Gallery: Food festival a triumph for Suffolk

THE third Aldeburgh Food and Drink Festival ensured Suffolk lived up to its reputation as a destination for people who love good food.

Russell Claydon

THE third Aldeburgh Food and Drink Festival ensured Suffolk lived up to its reputation as a destination for people who love good food.

The weekend's activities at Snape Maltings were the culmination of a ten-day festival to champion the importance of supporting local food markets.

And last night organisers hailed the showcase of the county's award-winning produce “a huge success”.


You may also want to watch:


Thousands of visitors flocked to the picturesque grounds nestled on the side of the River Alde to test out the vast array of mouth-watering produce on display from over 70 Suffolk food and drink producers.

More than 5,000 people were given an insight into where the delicious food comes from, as well as picking up culinary tips from cooking demonstrations.

Most Read

London's most respected chefs also stamped their seal of approval on the event by putting in their requests for invites to next year's festival early. Crowds were wowed by their skilled cooking using fresh, local ingredients from nearby stalls.

William Kendall, one of the festival's directors and a food producer himself, said: “Rose Prince (the Telegraph food editor) described it as 'Britian's most successful food festival' in her preview and I think that sums it up - it's not bad to have that said after just three years.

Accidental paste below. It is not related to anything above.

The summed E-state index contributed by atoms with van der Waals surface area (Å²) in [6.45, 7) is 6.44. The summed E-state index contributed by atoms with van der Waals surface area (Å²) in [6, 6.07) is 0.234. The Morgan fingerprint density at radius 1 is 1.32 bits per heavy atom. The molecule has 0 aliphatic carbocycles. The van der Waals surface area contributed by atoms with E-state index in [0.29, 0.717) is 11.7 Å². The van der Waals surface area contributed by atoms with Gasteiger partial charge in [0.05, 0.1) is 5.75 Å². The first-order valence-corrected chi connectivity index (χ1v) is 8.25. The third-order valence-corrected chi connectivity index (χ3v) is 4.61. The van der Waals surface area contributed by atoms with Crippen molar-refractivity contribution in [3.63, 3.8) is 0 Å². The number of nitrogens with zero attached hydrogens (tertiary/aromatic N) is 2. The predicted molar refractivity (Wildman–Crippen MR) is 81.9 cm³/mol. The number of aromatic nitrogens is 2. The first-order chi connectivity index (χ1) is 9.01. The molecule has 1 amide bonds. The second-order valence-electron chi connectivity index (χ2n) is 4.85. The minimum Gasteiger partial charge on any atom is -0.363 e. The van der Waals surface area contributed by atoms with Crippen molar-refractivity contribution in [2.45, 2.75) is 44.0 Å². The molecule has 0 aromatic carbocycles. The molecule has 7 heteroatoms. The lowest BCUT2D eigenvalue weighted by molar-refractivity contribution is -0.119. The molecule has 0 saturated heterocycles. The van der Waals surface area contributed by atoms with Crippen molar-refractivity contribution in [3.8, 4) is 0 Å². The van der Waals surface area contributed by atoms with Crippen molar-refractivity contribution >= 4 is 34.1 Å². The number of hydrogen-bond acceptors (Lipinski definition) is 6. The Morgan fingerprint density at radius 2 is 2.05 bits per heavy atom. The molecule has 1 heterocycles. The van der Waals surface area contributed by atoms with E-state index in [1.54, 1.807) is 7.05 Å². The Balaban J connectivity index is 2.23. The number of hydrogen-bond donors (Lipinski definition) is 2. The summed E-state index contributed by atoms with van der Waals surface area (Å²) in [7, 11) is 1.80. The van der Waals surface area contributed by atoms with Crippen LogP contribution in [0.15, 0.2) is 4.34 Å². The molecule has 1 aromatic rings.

“It has been a huge success and our best attended yet, with a truly amazing atmosphere.

“It is not just a group of people selling their wares, it is about a county where food is at the centre of its culture. Farming and food production matters here.”

Alesha Gooderham, who owns Snape Maltings with her husband, added: “It was a wonderful festival and a great celebration of local food.”

British food writer and food and drink editor of the Guardian, Matthew Fort, was among the guests of honour, which also included Fergus Henderson, Tom Aikens, Mark Hix and Tom Parker Bowles.

Lady Caroline Cranbook, the festival's president and renowned food campaigner, was involved in a lively debate on the relationship of supermarkets and local food production.

She said of the 10-day event: “It has been the most incredibly successful festival and passed all expectations.

“The chef's demonstrations were wonderful and they are queuing to come back here.

“I really think this is putting Suffolk on the map.”

Become a Supporter

This newspaper has been a central part of community life for many years. Our industry faces testing times, which is why we're asking for your support. Every contribution will help us continue to produce local journalism that makes a measurable difference to our community.

Become a Supporter
Comments powered by Disqus